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You may have noticed that I recently released a mini dungeon game. I never talked about my design choices for any of my games (except for a few podcasts/interviews), but here I will try to take a short look on my thoughts and intentions on Dungeon GiG. Let’s go by Topics: Single stat, lots of meanings: I don't like tracking a lot of things in character sheets, as it usually makes the players think about action options through it and don't really interact with the fictional space. A single stat that means a lot of the things you can do, synthesised in a single number, easily remembered and weighted for the choices to be made, making the interaction with the fictional space, or the game itself, more fluid. This was heavily inspired by Fighting Fantasy (FF), and the brilliance behind it. I only expanded it by taking some B/X choices in HP, damage, etc., so that these stats could modulate even more things in the game.  Magic powers over stat is  what magic represents in the game, s

Bromo

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As you guys know, the Hollow Earth setting is something that I'm trying to slowly build here in this blog, and in this post I will try to ramble about some mythology. You can check in other posts to get some background about the setting, or just read it through and steal some ideas, get some inspirations for your own setting/games, or whatever you feel more inclined to. I am not thinking here on a macro level, a big-bang-ish thing, norse mythology or  something like “In the beginning there was Chaos…” and this sort of thing. Here, all I'm thinking about is a landmark present in the world and, like we see on our own, it has power, or is surrounded by events that cannot be easily explained, and then a mythology is built around it. Bromo is a volcano, it is in a frozen land almost forgotten by the world, with the exception of a single village. Local legends that have spread say that Bromo is responsible for all life present in the world as it is known. The dust from eruptions, tho

FOMO (fear of missing out) and Why characters never retire.

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I read an analysis of Kafka’s Castle, I can't remember where. Either way, I'm pretty sure the author says that the characters never reach the castle, so they miss or idealize a place that they will never be, no matter which goals they achieve or things they do.  What’s your character's objective? Why do they go on journeys? Some TTRPGs have this objective very clear, like in Electric Bastionland, they have a debt, and have to run from, or solve it (Yeah, I know that’s a really simplistic analysis of it). If the characters live in a post apocalyptic world, they have to survive, or to find a way to continue living.  In vanilla games or games made for long campaigns, in the OSR vision, they are looters that search for gold and glory. Oh, gold and glory doesn't mean anything for the players, so my theory is that they continue adventuring because of FOMO. Either that, or the characters are puppets of the players' will, because characters' objectives do not mean anyth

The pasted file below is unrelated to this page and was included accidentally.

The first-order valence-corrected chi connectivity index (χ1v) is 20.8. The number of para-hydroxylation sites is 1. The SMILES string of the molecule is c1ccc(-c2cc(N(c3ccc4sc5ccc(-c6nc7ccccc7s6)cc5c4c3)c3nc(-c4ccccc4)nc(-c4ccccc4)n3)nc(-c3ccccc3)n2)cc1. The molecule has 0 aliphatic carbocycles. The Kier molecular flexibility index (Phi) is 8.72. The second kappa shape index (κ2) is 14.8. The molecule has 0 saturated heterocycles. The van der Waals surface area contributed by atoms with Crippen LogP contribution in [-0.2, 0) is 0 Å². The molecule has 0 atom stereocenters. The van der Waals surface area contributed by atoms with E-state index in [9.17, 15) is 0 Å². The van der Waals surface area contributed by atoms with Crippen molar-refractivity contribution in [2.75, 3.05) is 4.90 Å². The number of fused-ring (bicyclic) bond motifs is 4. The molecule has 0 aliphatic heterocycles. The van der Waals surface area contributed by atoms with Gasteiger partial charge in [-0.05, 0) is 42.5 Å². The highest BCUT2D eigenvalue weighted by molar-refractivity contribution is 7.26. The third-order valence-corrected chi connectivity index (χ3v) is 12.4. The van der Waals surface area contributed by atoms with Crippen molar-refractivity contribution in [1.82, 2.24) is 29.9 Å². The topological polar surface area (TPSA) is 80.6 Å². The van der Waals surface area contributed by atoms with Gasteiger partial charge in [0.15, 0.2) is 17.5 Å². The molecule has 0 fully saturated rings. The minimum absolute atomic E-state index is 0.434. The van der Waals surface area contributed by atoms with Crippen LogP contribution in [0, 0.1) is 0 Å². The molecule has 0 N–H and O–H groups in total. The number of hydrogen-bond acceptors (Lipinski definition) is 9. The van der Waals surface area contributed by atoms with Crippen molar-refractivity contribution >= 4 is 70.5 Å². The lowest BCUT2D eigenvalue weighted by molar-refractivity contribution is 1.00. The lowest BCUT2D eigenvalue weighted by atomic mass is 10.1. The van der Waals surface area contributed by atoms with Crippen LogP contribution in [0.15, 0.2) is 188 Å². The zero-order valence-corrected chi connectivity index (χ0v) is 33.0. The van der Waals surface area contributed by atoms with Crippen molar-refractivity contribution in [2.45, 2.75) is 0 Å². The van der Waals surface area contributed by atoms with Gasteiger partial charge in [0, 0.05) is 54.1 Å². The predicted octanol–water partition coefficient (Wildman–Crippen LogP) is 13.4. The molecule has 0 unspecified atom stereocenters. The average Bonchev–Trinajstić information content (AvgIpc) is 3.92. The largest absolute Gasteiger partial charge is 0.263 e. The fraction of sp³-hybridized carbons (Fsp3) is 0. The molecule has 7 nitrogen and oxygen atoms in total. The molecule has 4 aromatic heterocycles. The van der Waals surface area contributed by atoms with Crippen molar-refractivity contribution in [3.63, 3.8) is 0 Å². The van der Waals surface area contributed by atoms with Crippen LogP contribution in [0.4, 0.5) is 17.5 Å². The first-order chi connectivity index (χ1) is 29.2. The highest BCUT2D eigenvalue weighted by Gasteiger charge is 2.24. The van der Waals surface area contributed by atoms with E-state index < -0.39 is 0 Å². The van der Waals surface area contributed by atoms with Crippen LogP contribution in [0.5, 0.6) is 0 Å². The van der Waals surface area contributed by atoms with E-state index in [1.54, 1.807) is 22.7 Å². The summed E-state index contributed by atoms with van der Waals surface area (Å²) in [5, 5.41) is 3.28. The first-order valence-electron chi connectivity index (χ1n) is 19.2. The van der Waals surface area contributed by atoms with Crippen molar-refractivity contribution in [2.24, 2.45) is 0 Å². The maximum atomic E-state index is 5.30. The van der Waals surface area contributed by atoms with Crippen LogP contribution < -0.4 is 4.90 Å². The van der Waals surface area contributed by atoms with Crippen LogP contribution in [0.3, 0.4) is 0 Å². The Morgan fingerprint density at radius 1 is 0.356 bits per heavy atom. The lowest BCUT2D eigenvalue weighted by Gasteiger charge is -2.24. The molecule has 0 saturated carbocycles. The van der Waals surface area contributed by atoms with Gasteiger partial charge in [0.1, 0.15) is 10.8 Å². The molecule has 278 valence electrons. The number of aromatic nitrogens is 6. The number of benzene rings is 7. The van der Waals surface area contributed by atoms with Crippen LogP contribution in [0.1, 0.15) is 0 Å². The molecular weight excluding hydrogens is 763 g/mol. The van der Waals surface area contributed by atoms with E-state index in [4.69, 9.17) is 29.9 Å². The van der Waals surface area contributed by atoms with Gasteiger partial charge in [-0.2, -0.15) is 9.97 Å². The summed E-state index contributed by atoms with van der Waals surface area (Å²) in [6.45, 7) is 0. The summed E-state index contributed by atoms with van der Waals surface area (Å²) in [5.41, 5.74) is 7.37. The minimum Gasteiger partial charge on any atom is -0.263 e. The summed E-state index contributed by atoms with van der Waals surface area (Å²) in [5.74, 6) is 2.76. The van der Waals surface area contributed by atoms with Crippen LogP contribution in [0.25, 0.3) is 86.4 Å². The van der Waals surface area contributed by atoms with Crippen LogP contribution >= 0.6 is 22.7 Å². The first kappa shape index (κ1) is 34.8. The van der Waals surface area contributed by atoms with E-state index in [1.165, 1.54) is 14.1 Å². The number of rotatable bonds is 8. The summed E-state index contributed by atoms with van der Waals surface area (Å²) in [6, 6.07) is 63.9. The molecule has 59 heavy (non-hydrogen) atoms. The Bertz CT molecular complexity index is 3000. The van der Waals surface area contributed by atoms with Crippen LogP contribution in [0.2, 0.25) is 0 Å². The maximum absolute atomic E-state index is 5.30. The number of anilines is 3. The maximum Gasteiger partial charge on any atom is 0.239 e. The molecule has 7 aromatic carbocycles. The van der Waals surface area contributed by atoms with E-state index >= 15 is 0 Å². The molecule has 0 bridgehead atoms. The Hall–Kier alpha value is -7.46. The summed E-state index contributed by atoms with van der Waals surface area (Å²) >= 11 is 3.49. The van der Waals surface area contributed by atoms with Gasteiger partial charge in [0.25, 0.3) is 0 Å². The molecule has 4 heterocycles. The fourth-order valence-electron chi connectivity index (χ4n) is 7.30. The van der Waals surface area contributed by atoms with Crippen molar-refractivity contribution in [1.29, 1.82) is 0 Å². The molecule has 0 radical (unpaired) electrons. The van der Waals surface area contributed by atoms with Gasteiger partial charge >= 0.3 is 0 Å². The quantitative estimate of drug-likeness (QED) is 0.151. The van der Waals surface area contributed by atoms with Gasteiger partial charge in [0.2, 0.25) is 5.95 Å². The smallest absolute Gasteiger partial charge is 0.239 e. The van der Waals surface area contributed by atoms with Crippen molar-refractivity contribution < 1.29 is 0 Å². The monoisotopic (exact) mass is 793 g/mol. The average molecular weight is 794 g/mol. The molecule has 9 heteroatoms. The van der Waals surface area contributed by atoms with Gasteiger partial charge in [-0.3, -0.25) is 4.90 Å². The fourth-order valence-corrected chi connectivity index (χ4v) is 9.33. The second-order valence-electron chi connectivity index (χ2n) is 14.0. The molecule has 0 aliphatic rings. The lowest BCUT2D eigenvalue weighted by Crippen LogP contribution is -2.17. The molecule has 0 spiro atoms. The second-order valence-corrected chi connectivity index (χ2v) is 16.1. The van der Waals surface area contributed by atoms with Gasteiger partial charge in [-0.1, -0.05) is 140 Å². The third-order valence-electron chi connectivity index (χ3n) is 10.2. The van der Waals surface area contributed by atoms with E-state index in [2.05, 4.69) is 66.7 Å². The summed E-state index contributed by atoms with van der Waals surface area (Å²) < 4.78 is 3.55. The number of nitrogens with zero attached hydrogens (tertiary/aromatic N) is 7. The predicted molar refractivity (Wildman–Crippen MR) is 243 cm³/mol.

Settlements Names

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  I went to the woods last holiday. My mother in law lives on a farm near a small town in the countryside of Goias, which is a smaller state in the center of Brazil. The farm is not active and the natural environment there is very well preserved. There are lots of natural places and settlements, and I found it quite funny how the people around there name these places.  In hexcrawl, pointcrawls, or any exploration games, the authors (me included) tend to name the settlements with epic names such as: Thunder Peaks, Spine of the World Mountains, Hills of the Green Wastes, etc. I imagine this as in an MMO RPG, or any electronic RPG really, when you “discover” a new settlement, a name with a good typography appears on the screen. As a GM, I named places like that when the players reached the location: “So, you enter in the Giant Rock Mountains”. Yeah, I know, this is just a detail, and doesn't have a real impact in the game or adventure. But knowing how people named the settlements in t